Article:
INDIANAPOLIS, Ind. – Areas of interest in the Indianapolis Colts’ Sunday meeting with the Jacksonville Jaguars at Lucas Oil Stadium.
Second-half push? We’re about to find out whether this season is simply about getting things headed in the right direction, or something more. The eye test tells us the franchise is making the necessary strides. There are key veterans in place on offense – Andrew Luck, T.Y. Hilton, Anthony Castonzo, Ryan Kelly, Jack Doyle, Eric Ebron – and the 2018 draft has reinforced the roster with Quenton Nelson, Darius Leonard, Braden Smith, Tyquan Lewis, Nyheim Hines, Jordan Wilkins, Matthew Franklin and Zaire Franklin.
- Kickoff: 1 p.m.
- Broadcast: CBS4
November is all about determining whether the Colts will be jockeying for a lofty spot in the 2019 draft, or actually contending for a playoff spot. Early losses to the Bengals, Eagles and Texans probably rule out a possible AFC South title, but there’s no reason a strong second-half push can’t result in serious contention for the second wild-card spot.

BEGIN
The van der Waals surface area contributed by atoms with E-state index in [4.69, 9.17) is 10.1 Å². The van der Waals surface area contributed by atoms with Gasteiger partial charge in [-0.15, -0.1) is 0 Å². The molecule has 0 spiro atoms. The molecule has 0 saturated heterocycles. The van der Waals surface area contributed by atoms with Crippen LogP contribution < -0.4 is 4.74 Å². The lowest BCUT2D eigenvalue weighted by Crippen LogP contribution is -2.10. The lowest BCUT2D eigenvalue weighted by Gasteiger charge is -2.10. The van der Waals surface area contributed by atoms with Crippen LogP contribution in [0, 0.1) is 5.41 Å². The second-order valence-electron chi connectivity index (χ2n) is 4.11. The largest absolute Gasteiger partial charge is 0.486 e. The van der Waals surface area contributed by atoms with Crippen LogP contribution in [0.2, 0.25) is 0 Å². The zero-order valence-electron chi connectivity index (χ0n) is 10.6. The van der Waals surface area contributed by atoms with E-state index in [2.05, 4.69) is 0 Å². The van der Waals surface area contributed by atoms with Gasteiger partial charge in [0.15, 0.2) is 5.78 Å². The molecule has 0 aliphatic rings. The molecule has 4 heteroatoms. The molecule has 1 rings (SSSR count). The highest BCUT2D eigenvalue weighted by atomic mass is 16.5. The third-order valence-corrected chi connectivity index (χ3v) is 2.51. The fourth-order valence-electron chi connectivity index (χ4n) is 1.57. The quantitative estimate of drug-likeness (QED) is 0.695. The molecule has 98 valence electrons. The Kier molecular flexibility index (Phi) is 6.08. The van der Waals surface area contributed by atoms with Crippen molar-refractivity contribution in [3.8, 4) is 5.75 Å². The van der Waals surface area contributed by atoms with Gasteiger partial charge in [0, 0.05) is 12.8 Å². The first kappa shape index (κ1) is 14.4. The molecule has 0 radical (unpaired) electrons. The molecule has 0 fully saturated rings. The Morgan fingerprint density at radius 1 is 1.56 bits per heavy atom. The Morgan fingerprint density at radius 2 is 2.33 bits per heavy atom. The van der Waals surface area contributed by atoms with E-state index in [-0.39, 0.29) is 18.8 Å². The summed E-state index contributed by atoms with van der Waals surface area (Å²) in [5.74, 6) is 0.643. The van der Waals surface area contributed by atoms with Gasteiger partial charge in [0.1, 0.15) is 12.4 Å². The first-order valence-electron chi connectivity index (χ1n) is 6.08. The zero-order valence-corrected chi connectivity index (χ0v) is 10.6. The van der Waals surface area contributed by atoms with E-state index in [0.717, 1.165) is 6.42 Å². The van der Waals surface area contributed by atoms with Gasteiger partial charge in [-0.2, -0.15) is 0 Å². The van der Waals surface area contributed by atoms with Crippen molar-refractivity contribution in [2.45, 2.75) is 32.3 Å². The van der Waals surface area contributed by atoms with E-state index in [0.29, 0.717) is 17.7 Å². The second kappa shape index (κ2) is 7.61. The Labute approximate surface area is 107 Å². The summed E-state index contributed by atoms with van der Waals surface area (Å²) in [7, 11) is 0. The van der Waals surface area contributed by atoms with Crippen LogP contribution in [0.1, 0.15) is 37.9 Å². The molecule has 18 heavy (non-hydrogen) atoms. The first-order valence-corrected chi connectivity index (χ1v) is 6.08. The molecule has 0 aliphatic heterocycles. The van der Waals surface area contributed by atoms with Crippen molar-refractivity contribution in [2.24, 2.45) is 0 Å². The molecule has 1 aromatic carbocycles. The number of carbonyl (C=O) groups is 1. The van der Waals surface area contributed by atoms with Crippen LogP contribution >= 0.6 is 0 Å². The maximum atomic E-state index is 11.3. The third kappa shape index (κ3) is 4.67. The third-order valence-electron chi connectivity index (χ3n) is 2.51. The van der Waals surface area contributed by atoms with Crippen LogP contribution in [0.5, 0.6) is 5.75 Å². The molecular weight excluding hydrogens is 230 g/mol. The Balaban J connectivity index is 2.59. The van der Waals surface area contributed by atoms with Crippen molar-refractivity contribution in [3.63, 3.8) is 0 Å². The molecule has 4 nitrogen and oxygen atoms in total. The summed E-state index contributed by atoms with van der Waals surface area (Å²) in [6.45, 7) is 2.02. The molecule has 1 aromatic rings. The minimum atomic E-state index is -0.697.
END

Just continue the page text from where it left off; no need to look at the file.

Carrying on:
Three straight games at Lucas Oil Stadium against middling teams offer the opportunity to accelerate a return to relevance: Jacksonville (3-5), Tennessee (4-4), Miami (5-4). The only teams with a winning record over the final eight games are the Dolphins and Houston (6-3). Over the second half of the season, the Colts face offenses ranked tied-29th (the Jaguars and Titans), 27th (the Giants), 26th (Dallas), 24th (Miami) and tied-14th (Houston).
That’s opportunity knocking. It’s up to the Colts to answer.
Keep it going: We’re going to go out on a limb and predict a pair of streaks will end Sunday. The offensive line hasn’t allowed a sack in three straight games and Luck has attempted a career-best 156 passes without being sacked. Again, we expect Jacksonville to get to Luck Sunday. The Jaguars feature disruptive front-seven talent with Calais Campbell, Yannick Ngakoue, Marcell Dareus, Malik Jackson, Telvin Smith and Myles Jack.
“This is definitely one of the better defenses I have ever seen in my 10 years in the NFL,” offensive coordinator Nick Sirianni said. “They are talented everywhere.”
What’s important, though, is for Luck’s protection to hold up over the course of the game and allow him to operate an offense that’s averaging 34 points and 436 total yards over the last five games, and has piled up 569 rushing yards over the last three.
The Jaguars are 4-1 in their last five meetings with the Colts and that dominance has started up front on defense. There have been 27 sacks, including 10 at the expense of Jacoby Brissett the last time Jacksonville was in town, 30 quarterback pressures and 31 tackles for loss.
Again, Luck is going to be under pressure. But Sirianni, Frank Reich and offensive line coach Dave DeGuglielmo must have a protection scheme that allows their QB to function at a high level.